Chapter 1 Introduction
A single experiment can hardly provide a definitive answer to a scientific question. Science is oftentimes referred to as a cumulative process where results from many studies, aiming to address a common question of interest, contribute to create and update the scientific evidence. In the cumulative paradigm, meta-analysis is the statistical methodology to combine and compare the current evidence in the field. This process lies at the heart of the concept of evidence-based medicine and plays a major role in policy and decision making.
Epidemiological studies often assess whether the occurrence of a health outcome (e.g. mortality, incidence of a disease) varies according to a quantitative exposure (e.g. amount of physical activity, alcohol intake). The quantitative exposure is frequently divided in intervals and the results are expressed in a tabular format as relative risks for different exposure groups. A high-versus-low meta-analysis contrasts the outcome risk in the highest exposure category relative to the lowest. This common approach, however, discards the results for intermediate categories and thus provides only a partial picture. The rich information of the quantitative exposure is lost and the contrasts may be related to different exposure intervals.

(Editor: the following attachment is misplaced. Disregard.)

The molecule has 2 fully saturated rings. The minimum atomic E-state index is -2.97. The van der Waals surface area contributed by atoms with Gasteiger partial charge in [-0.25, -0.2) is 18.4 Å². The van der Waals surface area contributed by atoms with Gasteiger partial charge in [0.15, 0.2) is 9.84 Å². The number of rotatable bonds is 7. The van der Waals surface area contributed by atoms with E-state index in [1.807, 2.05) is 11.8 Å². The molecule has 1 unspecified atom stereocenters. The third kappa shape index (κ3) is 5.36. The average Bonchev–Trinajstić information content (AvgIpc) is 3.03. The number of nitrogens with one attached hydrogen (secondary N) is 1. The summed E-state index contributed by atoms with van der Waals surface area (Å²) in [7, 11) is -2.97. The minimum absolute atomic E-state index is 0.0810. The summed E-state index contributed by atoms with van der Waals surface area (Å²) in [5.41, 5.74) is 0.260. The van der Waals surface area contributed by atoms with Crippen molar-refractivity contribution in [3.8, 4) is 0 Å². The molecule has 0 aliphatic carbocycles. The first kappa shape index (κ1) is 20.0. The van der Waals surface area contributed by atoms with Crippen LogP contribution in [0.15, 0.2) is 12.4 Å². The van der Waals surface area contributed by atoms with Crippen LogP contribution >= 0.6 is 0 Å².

A dose–response meta-analysis, instead, has the potential to be more informative and powerful since it uses the whole available information to estimate the dose–response association. Because the estimates are computed using a common reference group, it might not be appropriate to regress the relative risks on the assigned dose using ordinary least squares. Greenland & Longnecker (1992) described in their seminal paper how to reconstruct the correlation within set of relative risks and incorporate it in the dose–response analysis using generalized least squares regression. Since then, the number of published dose–response meta-analyses has rapidly increased in many fields of application including oncology, public health, environmental sciences, nutrition, endocrinology, and internal medicine. Additional papers refined selected aspects of the proposed methodology, mainly focusing on the implementation of flexible strategies in modeling non-linear associations and incorporating the advancements of multivariate meta-analysis. However, there were still several relevant questions that needed to be addressed including how to assess the goodness-of-fit, how to quantify the impact of heterogeneity, how to deal with differences in the exposure range across studies, and how to estimate complex models without excluding relevant studies.
This thesis aims to address these issues by developing and implementing new strategies and ad-hoc measures. The proposed methodologies are demonstrated reanalyzing published meta-analyses and are implemented in user friendly packages written in the free and open source R language, in order to bridge the gap between theory and application.